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Tootsie Roll Industries (NYSE:TR) Could Be At Risk Of Shrinking As A Company

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If you're looking at a mature business that's past the growth phase, what are some of the underlying trends that pop up? Typically, we'll see the trend of both return on capital employed (ROCE) declining and this usually coincides with a decreasing amount of capital employed. This reveals that the company isn't compounding shareholder wealth because returns are falling and its net asset base is shrinking. In light of that, from a first glance at Tootsie Roll Industries (NYSE:TR), we've spotted some signs that it could be struggling, so let's investigate.

What is Return On Capital Employed (ROCE)?

For those who don't know, ROCE is a measure of a company's yearly pre-tax profit (its return), relative to the capital employed in the business. To calculate this metric for Tootsie Roll Industries, this is the formula:

Return on Capital Employed = Earnings Before Interest and Tax (EBIT) ÷ (Total Assets - Current Liabilities)

0.078 = US$72m ÷ (US$985m - US$70m) (Based on the trailing twelve months to December 2020).

Therefore, Tootsie Roll Industries has an ROCE of 7.8%. On its own that's a low return on capital but it's in line with the industry's average returns of 8.4%.

See our latest analysis for Tootsie Roll Industries

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Historical performance is a great place to start when researching a stock so above you can see the gauge for Tootsie Roll Industries' ROCE against it's prior returns. If you'd like to look at how Tootsie Roll Industries has performed in the past in other metrics, you can view this free graph of past earnings, revenue and cash flow.

What Does the ROCE Trend For Tootsie Roll Industries Tell Us?

There is reason to be cautious about Tootsie Roll Industries, given the returns are trending downwards. To be more specific, the ROCE was 11% five years ago, but since then it has dropped noticeably. And on the capital employed front, the business is utilizing roughly the same amount of capital as it was back then. Since returns are falling and the business has the same amount of assets employed, this can suggest it's a mature business that hasn't had much growth in the last five years. If these trends continue, we wouldn't expect Tootsie Roll Industries to turn into a multi-bagger.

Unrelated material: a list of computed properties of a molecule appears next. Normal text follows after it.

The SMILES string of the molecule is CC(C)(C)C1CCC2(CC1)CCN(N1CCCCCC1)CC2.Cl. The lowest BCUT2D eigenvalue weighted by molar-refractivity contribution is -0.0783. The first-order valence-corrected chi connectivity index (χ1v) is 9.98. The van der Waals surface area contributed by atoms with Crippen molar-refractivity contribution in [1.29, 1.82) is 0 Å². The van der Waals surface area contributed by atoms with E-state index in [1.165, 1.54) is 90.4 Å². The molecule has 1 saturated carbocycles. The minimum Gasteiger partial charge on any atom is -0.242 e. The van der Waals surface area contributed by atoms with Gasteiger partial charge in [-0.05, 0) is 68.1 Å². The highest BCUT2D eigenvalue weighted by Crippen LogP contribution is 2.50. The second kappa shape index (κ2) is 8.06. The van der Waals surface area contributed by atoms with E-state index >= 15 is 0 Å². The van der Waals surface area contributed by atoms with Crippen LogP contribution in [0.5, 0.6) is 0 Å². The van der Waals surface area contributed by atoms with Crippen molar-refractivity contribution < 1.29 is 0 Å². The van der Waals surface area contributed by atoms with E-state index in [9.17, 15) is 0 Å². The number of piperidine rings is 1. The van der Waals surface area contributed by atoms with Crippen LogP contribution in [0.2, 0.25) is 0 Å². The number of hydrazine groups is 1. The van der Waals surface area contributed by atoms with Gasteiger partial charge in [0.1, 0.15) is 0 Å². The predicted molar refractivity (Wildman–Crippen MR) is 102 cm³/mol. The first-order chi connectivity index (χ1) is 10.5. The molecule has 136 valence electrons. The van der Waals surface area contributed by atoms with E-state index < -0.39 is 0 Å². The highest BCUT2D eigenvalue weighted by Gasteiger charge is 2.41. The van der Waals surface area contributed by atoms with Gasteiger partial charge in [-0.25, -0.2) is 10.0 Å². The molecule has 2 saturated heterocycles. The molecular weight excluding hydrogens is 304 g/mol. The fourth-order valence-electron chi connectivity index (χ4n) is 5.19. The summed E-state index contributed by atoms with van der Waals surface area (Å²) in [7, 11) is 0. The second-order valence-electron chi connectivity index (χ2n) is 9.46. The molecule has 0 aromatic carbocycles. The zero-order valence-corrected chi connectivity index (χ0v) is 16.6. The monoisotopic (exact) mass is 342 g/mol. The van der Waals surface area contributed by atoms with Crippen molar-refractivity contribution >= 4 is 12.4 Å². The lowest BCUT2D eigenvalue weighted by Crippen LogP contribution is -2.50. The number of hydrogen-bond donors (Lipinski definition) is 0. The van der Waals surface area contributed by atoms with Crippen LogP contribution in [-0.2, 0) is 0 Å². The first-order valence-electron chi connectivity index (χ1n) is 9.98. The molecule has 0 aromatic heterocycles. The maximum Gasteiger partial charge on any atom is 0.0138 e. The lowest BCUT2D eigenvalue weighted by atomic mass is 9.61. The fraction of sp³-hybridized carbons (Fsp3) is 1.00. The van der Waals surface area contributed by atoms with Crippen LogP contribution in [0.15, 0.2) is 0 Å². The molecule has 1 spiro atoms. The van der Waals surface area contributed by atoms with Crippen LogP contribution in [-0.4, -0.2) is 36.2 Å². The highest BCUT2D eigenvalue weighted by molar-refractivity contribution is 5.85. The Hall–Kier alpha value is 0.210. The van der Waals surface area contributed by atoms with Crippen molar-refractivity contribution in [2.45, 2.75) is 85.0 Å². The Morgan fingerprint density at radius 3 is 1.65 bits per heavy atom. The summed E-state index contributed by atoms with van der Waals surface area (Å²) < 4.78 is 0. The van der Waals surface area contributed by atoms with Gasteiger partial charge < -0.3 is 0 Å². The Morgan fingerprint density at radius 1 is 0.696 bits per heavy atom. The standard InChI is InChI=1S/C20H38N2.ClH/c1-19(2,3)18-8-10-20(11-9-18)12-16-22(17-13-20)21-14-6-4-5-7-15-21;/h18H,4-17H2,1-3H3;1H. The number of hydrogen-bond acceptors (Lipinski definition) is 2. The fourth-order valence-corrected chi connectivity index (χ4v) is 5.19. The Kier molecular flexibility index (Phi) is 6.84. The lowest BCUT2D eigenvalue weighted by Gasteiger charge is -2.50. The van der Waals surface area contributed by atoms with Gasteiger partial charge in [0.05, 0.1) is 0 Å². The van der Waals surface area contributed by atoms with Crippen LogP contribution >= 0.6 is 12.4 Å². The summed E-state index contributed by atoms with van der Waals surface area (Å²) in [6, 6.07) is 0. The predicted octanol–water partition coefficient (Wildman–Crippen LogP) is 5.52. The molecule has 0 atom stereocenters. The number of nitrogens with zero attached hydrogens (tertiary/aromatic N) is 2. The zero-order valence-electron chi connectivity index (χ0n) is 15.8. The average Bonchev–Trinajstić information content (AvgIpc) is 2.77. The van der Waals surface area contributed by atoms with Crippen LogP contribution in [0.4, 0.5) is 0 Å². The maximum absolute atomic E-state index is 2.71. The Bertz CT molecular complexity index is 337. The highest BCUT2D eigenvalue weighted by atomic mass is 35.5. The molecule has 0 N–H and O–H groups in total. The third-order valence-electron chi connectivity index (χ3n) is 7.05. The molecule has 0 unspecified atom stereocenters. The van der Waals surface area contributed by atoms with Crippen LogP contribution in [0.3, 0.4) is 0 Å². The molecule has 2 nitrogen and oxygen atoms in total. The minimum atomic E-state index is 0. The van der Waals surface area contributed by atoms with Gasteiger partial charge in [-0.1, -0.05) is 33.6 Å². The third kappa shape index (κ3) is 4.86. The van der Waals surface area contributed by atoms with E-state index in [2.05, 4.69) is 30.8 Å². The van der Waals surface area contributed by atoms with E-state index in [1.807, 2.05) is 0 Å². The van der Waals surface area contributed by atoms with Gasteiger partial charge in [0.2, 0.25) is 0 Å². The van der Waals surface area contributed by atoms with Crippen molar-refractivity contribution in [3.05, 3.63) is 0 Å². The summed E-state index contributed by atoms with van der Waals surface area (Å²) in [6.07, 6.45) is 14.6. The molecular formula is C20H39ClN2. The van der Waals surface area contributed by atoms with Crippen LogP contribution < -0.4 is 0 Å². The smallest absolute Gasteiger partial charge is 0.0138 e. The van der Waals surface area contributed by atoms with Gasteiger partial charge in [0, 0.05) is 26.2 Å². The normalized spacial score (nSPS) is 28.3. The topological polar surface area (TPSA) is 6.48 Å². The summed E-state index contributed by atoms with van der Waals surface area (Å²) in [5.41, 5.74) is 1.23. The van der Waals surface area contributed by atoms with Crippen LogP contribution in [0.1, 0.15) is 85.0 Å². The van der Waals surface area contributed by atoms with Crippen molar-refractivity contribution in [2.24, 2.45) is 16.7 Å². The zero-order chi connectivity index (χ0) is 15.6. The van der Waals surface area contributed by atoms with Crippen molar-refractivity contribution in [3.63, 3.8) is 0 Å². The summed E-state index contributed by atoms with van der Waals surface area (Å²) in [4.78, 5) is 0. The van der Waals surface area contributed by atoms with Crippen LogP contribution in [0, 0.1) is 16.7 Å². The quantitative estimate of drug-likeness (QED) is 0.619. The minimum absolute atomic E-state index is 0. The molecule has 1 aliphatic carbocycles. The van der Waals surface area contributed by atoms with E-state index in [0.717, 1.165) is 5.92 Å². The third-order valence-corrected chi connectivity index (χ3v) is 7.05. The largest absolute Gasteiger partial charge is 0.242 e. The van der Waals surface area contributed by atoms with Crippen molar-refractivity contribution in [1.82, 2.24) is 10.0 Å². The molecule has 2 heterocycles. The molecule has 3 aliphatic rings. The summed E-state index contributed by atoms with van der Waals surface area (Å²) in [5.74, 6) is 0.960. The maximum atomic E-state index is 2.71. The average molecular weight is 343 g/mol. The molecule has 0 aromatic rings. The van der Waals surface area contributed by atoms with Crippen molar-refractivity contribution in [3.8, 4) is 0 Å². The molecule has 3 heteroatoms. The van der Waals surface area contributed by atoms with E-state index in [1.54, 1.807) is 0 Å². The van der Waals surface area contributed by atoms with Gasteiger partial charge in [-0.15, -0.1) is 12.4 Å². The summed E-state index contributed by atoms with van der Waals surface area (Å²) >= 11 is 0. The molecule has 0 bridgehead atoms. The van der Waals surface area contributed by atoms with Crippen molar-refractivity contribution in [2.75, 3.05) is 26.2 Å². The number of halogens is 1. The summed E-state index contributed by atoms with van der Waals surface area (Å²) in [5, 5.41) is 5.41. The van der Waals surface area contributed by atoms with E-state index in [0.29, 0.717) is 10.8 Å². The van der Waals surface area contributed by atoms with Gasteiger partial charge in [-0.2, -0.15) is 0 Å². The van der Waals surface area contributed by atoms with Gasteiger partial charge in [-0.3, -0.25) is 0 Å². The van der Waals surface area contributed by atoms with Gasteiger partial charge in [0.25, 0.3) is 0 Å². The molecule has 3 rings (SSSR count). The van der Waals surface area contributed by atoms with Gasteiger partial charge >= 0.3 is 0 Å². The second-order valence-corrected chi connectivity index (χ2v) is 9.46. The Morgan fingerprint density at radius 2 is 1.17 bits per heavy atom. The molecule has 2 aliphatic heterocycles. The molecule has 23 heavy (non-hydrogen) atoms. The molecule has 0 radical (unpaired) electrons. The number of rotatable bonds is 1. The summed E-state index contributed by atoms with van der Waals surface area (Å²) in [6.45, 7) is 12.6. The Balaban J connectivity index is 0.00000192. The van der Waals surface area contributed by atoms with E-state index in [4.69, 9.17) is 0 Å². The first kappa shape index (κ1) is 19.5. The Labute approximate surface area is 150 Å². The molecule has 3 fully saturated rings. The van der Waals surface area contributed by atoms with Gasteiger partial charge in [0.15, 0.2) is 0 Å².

The Bottom Line

In summary, it's unfortunate that Tootsie Roll Industries is generating lower returns from the same amount of capital. In spite of that, the stock has delivered a 14% return to shareholders who held over the last five years. Regardless, we don't like the trends as they are and if they persist, we think you might find better investments elsewhere.

Since virtually every company faces some risks, it's worth knowing what they are, and we've spotted 2 warning signs for Tootsie Roll Industries (of which 1 is a bit unpleasant!) that you should know about.

While Tootsie Roll Industries may not currently earn the highest returns, we've compiled a list of companies that currently earn more than 25% return on equity. Check out this free list here.

This article by Simply Wall St is general in nature. It does not constitute a recommendation to buy or sell any stock, and does not take account of your objectives, or your financial situation. We aim to bring you long-term focused analysis driven by fundamental data. Note that our analysis may not factor in the latest price-sensitive company announcements or qualitative material. Simply Wall St has no position in any stocks mentioned.

Have feedback on this article? Concerned about the content? Get in touch with us directly. Alternatively, email editorial-team (at) simplywallst.com.